Duped by dopamine

Duped by dopamine

Dopamine is considered a “feel-good” neurotransmitter. Studies have shown it to increase during various reward-driven behaviors.

Dopamine is considered a “feel-good” neurotransmitter. Studies have shown it to increase during various reward-driven behaviors.

by Dr. Shawna Eischens — 

Do you feel like you are a slave to sugar or notice how your mood is affected by what you consume? Are you having difficulty losing weight even with a regular workout routine and only eating moderate portions? Are you struggling with an addiction? Read on to understand how you may be one of millions of people who are being duped by dopamine.

More than 30 percent of U.S. adults are considered obese. This percentage continues to increase, while affecting younger populations every year. Of course, activity level and portion size of dietary choices are major factors for health and weight, but you may not be getting the full story of the why and how our nation is becoming fatter and more depressed as a whole.

Dopamine is considered a “feel-good” neurotransmitter. Studies have shown it to increase during various reward-driven behaviors. Street drugs and alcohol increase the release of dopamine, but food and sex can as well. This increase in dopamine is paired with an increase in the body’s natural opiates — enkephalin and endorphins. So now you feel good and are less sensitive to pain — no wonder sex, exercise, food, alcohol and other drugs or behavior are common addictions.

The limbic system is an area of the brain involved in motivation, emotion and memory. When you hear a song or scent that brings back a particular memory, your limbic system is doing its job. Fat, sugar and drugs initiate dopamine responses in the brain and pleasure in the limbic system. Addictions can occur as the brain is wired to seek more of that familiar and pleasurable stimulus, which is only reinforced through habit.

Your brain is not necessarily different than it was thousands of years ago, but most of us are no longer facing the threat of famine; additionally, our brains are more tempted by higher calorie foods than ever before. The more sugar, calories and fat an item contains, the more pleasurable it appears to the ancestral brain, which biologically prepared for an extended fast. Even when consuming the same amount of calories, your body is more likely to gain weight when consuming a diet loaded with sugar.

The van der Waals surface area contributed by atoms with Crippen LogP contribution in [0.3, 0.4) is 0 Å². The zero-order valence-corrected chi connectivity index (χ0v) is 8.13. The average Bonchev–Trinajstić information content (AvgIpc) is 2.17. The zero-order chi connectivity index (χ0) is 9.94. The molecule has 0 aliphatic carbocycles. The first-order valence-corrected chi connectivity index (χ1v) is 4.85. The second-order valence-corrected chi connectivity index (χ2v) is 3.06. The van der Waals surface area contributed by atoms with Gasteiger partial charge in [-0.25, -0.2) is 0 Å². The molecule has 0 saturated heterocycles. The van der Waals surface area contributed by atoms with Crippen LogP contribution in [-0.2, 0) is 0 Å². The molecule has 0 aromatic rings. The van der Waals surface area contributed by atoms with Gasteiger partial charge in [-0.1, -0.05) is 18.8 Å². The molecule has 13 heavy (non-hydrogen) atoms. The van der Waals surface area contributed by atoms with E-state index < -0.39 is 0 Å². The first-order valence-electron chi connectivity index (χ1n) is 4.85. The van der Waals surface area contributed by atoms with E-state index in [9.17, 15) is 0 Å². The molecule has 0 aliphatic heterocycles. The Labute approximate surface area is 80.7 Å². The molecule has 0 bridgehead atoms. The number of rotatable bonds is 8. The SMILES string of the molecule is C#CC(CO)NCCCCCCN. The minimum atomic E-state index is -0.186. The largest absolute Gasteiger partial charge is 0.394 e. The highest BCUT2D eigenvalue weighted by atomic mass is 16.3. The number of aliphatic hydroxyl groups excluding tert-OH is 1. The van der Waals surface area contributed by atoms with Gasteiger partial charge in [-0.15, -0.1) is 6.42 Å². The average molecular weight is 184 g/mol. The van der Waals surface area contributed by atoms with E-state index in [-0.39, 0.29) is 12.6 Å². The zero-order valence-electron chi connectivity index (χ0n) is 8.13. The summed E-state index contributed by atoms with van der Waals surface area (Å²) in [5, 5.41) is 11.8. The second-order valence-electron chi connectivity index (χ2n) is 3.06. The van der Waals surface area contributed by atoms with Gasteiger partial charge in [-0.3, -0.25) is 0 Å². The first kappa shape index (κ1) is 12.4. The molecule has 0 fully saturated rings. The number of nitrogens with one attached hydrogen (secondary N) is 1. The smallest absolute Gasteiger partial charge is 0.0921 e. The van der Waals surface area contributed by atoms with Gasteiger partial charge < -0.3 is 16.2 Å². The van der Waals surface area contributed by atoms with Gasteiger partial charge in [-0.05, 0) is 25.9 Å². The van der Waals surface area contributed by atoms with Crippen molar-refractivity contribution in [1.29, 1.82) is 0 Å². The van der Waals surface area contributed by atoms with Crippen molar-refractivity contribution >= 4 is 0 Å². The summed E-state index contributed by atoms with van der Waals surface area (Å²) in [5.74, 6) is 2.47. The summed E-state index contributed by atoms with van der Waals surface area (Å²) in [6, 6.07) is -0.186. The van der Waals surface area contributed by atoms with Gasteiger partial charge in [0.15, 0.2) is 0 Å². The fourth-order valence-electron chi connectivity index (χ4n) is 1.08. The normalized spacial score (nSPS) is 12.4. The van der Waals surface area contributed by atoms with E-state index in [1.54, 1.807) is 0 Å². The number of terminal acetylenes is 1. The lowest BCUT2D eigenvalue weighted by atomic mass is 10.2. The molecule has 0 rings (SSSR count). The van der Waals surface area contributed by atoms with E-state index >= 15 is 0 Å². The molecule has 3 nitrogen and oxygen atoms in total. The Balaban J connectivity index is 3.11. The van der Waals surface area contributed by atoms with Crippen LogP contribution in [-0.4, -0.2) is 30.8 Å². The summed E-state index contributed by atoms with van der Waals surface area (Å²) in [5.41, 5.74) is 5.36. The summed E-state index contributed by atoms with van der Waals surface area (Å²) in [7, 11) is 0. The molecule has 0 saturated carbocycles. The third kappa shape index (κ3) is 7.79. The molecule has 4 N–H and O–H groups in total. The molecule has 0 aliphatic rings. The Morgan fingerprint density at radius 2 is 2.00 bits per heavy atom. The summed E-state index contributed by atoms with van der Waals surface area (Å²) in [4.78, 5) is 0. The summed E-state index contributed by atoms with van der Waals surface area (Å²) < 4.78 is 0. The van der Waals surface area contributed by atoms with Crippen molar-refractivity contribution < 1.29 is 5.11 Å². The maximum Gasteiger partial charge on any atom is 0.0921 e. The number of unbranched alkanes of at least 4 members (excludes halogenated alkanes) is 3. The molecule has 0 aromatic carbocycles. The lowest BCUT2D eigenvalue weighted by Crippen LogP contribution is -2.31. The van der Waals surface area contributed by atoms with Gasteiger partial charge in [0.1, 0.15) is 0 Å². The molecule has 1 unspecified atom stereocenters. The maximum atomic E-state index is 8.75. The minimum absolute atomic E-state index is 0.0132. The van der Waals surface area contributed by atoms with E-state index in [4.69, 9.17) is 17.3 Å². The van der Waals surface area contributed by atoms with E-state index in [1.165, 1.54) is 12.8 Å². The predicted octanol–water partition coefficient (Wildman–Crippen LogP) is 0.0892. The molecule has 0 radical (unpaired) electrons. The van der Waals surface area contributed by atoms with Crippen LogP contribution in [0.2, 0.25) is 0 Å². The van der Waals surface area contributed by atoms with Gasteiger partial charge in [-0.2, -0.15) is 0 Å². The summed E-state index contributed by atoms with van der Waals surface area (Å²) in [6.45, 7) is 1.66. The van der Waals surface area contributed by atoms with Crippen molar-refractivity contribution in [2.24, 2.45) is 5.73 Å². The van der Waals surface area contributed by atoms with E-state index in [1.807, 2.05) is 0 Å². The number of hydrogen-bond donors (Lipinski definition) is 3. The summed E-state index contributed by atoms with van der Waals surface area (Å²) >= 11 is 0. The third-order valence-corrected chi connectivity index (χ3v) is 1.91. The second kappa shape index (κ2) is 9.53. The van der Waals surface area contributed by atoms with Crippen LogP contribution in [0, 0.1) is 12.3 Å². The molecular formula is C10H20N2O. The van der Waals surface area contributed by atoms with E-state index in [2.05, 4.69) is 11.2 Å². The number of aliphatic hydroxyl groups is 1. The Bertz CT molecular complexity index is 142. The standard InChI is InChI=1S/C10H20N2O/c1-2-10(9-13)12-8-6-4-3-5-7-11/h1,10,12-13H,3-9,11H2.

The increased release of dopamine affects other neurotransmitters as well. When the brain senses too much dopamine, it increases enzymes that break down other monoamines, such as serotonin. Since dopamine goes on to produce norepinephrine and epinephrine, it down-regulates all of these essential neurotransmitters as well, resulting in an overall imbalance affecting mood, cognition, digestion and sleep.

There is hope. Instead of battling your body, your physician can work with you in various ways to help you overcome addictions and imbalances.

Proteins are the building blocks for all enzymes, neurotransmitters and receptors in the body. Therefore, proper diet recommendations can help balance mood and weight.

Neurotransmitter testing can be done to assess which specific imbalances may be present. Intravenous nutrients can help replenish deficiencies and have been shown to drastically improve sleep, mood and help overcome addictions.

Supplements, herbs, acupuncture and homeopathy may assist in the overall balancing process for a person to feel content and capable of dealing with life’s stressors in healthy ways. Know that your mind and body are powerful and are capable of healing.


Dr. Shawna Eischens is a naturopathic physician at Pingel Progressive Medicine. Her practice focus spans from pediatrics to geriatric care with strong passions for physical medicine, nutrition, homeopathy and acupuncture. 602-845-8949, or 

Reprinted from AzNetNews, Volume 33, Number 1, February/March 2014.

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